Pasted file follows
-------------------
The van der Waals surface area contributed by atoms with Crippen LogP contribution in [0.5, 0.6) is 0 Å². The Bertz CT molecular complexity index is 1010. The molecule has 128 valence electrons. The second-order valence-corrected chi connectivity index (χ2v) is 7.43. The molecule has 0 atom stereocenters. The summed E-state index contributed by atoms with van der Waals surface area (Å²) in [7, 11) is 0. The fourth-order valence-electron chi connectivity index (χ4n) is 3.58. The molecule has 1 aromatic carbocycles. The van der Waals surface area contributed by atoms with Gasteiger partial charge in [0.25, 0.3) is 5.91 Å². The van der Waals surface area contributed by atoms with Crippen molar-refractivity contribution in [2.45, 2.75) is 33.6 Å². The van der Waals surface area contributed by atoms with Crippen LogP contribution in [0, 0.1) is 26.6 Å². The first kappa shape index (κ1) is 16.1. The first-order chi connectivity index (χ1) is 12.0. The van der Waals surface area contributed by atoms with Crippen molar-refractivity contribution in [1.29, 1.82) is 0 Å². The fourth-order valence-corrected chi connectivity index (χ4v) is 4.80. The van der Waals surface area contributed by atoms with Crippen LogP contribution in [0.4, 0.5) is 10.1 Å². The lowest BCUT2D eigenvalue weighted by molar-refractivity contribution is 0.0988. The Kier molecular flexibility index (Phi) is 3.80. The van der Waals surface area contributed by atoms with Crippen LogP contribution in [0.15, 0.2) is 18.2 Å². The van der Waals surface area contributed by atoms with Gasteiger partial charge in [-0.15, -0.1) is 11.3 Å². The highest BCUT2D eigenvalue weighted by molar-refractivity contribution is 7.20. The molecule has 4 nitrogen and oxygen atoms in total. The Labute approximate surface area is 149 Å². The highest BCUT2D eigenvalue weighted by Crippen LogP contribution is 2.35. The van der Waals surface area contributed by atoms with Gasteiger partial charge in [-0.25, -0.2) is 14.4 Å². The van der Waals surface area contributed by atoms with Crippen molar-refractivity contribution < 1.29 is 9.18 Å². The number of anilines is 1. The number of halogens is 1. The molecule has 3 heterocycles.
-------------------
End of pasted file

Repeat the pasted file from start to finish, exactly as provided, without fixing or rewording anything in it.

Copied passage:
The van der Waals surface area contributed by atoms with Crippen LogP contribution in [0.5, 0.6) is 0 Å². The Bertz CT molecular complexity index is 1010. The molecule has 128 valence electrons. The second-order valence-corrected chi connectivity index (χ2v) is 7.43. The molecule has 0 atom stereocenters. The summed E-state index contributed by atoms with van der Waals surface area (Å²) in [7, 11) is 0. The fourth-order valence-electron chi connectivity index (χ4n) is 3.58. The molecule has 1 aromatic carbocycles. The van der Waals surface area contributed by atoms with Gasteiger partial charge in [0.25, 0.3) is 5.91 Å². The van der Waals surface area contributed by atoms with Crippen molar-refractivity contribution in [2.45, 2.75) is 33.6 Å². The van der Waals surface area contributed by atoms with Crippen LogP contribution in [0, 0.1) is 26.6 Å². The first kappa shape index (κ1) is 16.1. The first-order chi connectivity index (χ1) is 12.0. The van der Waals surface area contributed by atoms with Crippen molar-refractivity contribution in [1.29, 1.82) is 0 Å². The fourth-order valence-corrected chi connectivity index (χ4v) is 4.80. The van der Waals surface area contributed by atoms with Crippen LogP contribution in [0.4, 0.5) is 10.1 Å². The lowest BCUT2D eigenvalue weighted by molar-refractivity contribution is 0.0988. The Kier molecular flexibility index (Phi) is 3.80. The van der Waals surface area contributed by atoms with Crippen LogP contribution in [0.15, 0.2) is 18.2 Å². The van der Waals surface area contributed by atoms with Gasteiger partial charge in [-0.15, -0.1) is 11.3 Å². The highest BCUT2D eigenvalue weighted by molar-refractivity contribution is 7.20. The molecule has 4 nitrogen and oxygen atoms in total. The Labute approximate surface area is 149 Å². The highest BCUT2D eigenvalue weighted by Crippen LogP contribution is 2.35. The van der Waals surface area contributed by atoms with Gasteiger partial charge in [-0.25, -0.2) is 14.4 Å². The van der Waals surface area contributed by atoms with Crippen molar-refractivity contribution < 1.29 is 9.18 Å². The number of anilines is 1. The number of halogens is 1. The molecule has 3 heterocycles.